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Uncertain R&D and the Porter Hypothesis

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  • Popp David

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    (Syracuse University)

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    Abstract

    Ever since Michael Porter proposed that environmental regulations can improve competitiveness, much economic research has examined the potential for such outcomes. Attempts to model Porter hypothesis outcomes in a way consistent with neoclassical economics have focused on things such as strategic relationships between firms, moral hazard problems, and economies of scale. In this paper, I offer a simpler alternative. The results of any R&D project are uncertain. Calibrating a simple model of induced R&D with uncertainty so that the expected value of research is only positive with environmental policy, I find that between 8 and 24 percent of simulations result in cases where post-regulation profits are higher than pre-regulation profits. This result is consistent both with Porter finding specific cases with complete innovation offsets and with macro-level findings that environmental policy is not costless. I conclude by discussing the implication of these results for environmental policy and future research.

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    Bibliographic Info

    Article provided by De Gruyter in its journal The B.E. Journal of Economic Analysis & Policy.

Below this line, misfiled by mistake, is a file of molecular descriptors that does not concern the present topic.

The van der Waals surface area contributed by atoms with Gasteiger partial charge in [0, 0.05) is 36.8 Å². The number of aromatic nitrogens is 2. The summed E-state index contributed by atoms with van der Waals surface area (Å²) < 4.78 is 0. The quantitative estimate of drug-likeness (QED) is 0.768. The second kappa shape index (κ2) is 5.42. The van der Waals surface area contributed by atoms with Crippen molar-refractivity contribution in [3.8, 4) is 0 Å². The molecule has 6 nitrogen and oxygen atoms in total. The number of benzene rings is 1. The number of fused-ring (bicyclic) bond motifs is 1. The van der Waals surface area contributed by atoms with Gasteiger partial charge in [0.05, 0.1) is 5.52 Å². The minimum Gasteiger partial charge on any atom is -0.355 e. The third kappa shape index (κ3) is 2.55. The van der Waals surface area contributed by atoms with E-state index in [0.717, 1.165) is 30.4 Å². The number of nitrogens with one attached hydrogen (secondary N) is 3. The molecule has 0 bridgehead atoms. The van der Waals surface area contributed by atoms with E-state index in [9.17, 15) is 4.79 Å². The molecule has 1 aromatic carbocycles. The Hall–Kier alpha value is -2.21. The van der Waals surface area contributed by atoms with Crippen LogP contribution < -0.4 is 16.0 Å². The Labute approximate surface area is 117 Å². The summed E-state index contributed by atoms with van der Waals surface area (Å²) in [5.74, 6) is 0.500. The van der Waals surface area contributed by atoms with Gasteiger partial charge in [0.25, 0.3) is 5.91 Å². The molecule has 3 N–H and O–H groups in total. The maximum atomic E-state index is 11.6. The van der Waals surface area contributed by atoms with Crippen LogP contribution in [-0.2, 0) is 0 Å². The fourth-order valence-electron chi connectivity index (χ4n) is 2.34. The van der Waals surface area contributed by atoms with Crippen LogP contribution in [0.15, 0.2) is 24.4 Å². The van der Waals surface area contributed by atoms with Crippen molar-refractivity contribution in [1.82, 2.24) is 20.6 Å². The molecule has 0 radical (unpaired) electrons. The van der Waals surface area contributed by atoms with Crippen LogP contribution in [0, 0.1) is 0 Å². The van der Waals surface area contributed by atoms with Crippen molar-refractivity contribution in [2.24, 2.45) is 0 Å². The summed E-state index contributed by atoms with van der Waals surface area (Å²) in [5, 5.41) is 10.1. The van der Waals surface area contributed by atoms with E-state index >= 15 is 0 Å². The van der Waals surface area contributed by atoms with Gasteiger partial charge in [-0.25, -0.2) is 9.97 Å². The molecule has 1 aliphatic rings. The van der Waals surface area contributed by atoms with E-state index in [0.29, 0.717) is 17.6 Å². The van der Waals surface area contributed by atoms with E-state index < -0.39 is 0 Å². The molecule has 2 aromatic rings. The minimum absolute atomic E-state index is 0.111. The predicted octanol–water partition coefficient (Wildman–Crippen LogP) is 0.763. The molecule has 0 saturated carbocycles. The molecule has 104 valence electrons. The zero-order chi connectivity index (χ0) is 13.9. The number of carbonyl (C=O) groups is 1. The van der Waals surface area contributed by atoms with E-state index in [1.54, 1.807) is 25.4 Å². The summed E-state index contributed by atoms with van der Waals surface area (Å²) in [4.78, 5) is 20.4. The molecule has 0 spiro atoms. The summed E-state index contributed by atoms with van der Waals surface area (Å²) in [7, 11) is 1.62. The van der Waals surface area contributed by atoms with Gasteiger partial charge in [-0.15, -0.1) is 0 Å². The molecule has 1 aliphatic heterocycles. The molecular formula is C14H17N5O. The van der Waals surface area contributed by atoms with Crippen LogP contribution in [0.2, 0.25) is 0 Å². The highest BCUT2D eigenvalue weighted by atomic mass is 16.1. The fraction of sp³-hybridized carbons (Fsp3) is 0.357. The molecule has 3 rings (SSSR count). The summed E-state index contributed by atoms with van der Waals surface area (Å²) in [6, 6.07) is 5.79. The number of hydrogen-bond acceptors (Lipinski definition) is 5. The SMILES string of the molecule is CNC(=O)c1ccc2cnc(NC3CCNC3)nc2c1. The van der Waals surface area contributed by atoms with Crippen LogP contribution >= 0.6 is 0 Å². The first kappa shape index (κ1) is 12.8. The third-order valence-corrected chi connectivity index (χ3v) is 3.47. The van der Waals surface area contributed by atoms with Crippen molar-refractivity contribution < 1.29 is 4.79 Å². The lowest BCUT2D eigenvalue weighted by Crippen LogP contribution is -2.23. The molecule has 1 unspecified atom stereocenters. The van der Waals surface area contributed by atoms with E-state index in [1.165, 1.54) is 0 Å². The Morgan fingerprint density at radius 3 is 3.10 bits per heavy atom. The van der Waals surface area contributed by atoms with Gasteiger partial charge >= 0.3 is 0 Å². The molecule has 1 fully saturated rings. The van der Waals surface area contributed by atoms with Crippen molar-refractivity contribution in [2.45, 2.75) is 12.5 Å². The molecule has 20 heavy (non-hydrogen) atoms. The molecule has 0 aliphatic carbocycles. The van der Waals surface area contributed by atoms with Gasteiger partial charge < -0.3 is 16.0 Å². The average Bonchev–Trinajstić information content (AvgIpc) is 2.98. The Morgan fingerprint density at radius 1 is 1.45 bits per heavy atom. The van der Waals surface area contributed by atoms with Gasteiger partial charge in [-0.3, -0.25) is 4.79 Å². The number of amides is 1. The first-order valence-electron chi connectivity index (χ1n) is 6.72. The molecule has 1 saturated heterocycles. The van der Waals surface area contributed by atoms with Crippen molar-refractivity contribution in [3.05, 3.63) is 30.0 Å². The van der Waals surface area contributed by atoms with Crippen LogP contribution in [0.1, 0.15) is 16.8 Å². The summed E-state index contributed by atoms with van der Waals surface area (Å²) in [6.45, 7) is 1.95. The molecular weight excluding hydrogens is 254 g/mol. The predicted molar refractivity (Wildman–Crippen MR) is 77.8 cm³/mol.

Volume (Year): 4 (2005)
    Issue (Month): 1 (June)
    Pages: 1-16

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    Handle: RePEc:bpj:bejeap:v:contributions.4:y:2005:i:1:n:6

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    Web page: http://www.degruyter.com

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    Web: http://www.degruyter.com/view/j/bejeap

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    Cited by:
    1. Ambec, Stefan & Cohen, Mark & Elgie, Stewart & Lanoie, Paul, 2010. "The Porter Hypothesis at 20: Can Environmental Regulation Enhance Innovation and Competitiveness?," TSE Working Papers 10-215, Toulouse School of Economics (TSE).
    2. Apergis, Nicholas & Eleftheriou, Sofia & Payne, James E., 2013. "The relationship between international financial reporting standards, carbon emissions, and R&D expenditures: Evidence from European manufacturing firms," Ecological Economics, Elsevier, vol. 88(C), pages 57-66.
    3. Ziesemer, Thomas & Kriechel, Ben, 2007. "The Environmental Porter Hypothesis: Theory, Evidence and a Model of Timing of Adoption," MERIT Working Papers 024, United Nations University - Maastricht Economic and Social Research Institute on Innovation and Technology (MERIT).

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